The world of Music is a poorer place today following the sad news that pioneer of electronica and founder of Tangerine Dream, Edgar Froese died on Tuesday in Vienna. 

Froese's son announced the news and reported that his father had suffered a sudden pulmonary embolism which proved fatal.

Originally linked in with the Krautrock movement during the late 60s and early 70s, Froese and Tangerine Dream ended up ploughing their own musical furrow, slightly different to that of their counterparts - bands such as Neu!, Kraftwerk, Faust, Can and Harmonia, who ran with motorik musical soundscapes and driving rhythms.

Tangerine Dream preferred to work with ambient sounds and spacey, trippy melodies - perhaps more in common with synth bands and electronic acts of the following decades than of its time. 

Over their career they released more than 100 albums and in fact produced music for very well known films in the 80s, so even if you think you've never heard of them- chances are you've heard their music in film soundtracks without realising it.

During the 1970s, the band came to the attention of John Peel and were eventually signed to Virgin records at the labels inception in 1973. In 1974, they produced their seminal album "Phaedra" which is, among, electronic music fans, on of the most important works ever created.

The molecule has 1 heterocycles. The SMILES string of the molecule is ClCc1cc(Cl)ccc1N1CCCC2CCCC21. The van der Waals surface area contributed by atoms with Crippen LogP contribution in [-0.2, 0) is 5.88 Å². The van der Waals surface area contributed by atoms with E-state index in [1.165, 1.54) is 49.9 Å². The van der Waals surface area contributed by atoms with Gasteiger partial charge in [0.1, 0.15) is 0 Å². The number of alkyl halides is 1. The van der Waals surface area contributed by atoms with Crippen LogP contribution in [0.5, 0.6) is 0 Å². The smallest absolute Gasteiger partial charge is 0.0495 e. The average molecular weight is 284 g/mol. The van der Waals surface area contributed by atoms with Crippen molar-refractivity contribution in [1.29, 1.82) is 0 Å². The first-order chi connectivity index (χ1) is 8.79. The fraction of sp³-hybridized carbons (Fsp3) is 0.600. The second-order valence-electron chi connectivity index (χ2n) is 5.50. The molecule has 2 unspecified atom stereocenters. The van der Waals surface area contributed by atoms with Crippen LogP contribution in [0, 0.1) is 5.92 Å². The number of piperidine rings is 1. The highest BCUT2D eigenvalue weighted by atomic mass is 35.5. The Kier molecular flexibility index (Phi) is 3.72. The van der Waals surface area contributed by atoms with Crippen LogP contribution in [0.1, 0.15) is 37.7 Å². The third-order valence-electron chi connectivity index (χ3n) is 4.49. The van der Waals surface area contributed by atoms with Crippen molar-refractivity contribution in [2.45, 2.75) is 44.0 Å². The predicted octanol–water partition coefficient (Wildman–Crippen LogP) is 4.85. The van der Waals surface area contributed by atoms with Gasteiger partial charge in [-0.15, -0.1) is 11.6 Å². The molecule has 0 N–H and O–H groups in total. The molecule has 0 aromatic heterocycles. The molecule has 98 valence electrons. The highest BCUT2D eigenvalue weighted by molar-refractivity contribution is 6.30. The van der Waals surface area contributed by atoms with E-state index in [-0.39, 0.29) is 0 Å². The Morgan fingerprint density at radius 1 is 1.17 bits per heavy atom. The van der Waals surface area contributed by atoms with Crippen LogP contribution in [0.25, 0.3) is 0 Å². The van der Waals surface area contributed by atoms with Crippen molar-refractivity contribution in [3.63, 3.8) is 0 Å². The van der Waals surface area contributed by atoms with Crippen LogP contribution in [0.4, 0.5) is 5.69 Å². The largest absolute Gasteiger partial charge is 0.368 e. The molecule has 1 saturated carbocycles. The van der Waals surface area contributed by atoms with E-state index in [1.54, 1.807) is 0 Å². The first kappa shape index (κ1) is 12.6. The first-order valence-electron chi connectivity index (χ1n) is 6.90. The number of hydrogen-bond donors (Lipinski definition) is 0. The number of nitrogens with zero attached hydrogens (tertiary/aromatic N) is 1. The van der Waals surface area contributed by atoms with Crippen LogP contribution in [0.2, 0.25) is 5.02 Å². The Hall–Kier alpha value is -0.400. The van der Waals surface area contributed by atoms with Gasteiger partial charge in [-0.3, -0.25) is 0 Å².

Whilst Froese was heavily involved in electronic music, he never aligned himself fully to it - stating that he was open to, and loved many other forms of music - especially guitar driven rock. However, he felt he could never match up to the talents of many English speaking rock artists, so moved in a different direction.

His "conversion" to playing and composing ambient music came in the late 60s when he was invited to perform at the the home of Salvador Dali - inspired by the artist's flight-of-fancy artwork, he decided to take his composing and performing in a similar direction.  

Edgar was once quoted as saying "There is no death, there is just a changing of our cosmic address". Wherever he is now, lets hope he's continuing to create his beautiful aural soundscapes. Rest In Peace - your talent and your creativity will be sorely missed.